There will be both gainers and losers from unchecked greenhouse gas emissions: for some, the benefits received from the use of fossil fuels outweigh the negative effects of climate damages (the "net gainers"), while for others damages outweigh benefits (the "net losers"). The current literature of climate-economics modeling tends to obscure these important differences in the distribution of costs and benefits both within and between countries with its focus on average possible outcomes over large areas or populations.
The Climate Impact Equity Lens (CIEL, pronounced "see-el") is a new and innovative approach to calculating and reporting climate damages that shines a spotlight on disparate impacts on individuals. Its key insight is the presentation of climate impacts not as global or national averages, but rather for archetypal individuals. CIEL results are presented and compared for individuals facing low, medium and high damages in both high-income and low-income countries. This approach removes the obscuring layer created by aggregating across large groups with wide distributions of circumstances.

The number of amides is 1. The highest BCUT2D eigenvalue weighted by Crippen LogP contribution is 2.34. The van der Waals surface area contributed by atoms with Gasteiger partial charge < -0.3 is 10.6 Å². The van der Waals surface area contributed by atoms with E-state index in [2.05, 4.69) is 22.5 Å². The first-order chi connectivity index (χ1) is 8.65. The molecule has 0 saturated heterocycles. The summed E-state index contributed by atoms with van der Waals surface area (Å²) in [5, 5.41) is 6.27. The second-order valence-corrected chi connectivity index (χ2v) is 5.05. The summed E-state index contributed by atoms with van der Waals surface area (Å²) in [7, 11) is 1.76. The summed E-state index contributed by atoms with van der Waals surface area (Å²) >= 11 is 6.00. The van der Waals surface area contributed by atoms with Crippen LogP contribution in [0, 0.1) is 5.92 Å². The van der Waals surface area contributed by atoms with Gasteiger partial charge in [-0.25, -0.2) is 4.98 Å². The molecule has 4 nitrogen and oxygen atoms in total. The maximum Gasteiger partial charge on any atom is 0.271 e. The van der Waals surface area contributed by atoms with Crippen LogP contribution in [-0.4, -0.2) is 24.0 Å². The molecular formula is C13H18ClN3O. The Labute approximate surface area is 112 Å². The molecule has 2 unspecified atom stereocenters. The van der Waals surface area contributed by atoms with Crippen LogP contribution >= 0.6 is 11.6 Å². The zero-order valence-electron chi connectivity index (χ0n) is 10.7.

CIEL addresses two questions: What can we learn by approaching climate impacts at the level of the individual, rather than national or global averages? And how do modeling choices affect climate-economics results? Modeling choices studied in CIEL include how far out into the future we model; whether to use the most likely damage values instead of less likely, but more serious possible damages; and how we measure our gains from greenhouse gas emissions.
CIEL is unique in the field of climate economics. By incorporating key elements from ethics and climate science, this project will pave the way for a new interdisciplinary approach to distributional analysis of climate and greenhouse gas emissions impacts.Related Publication(s):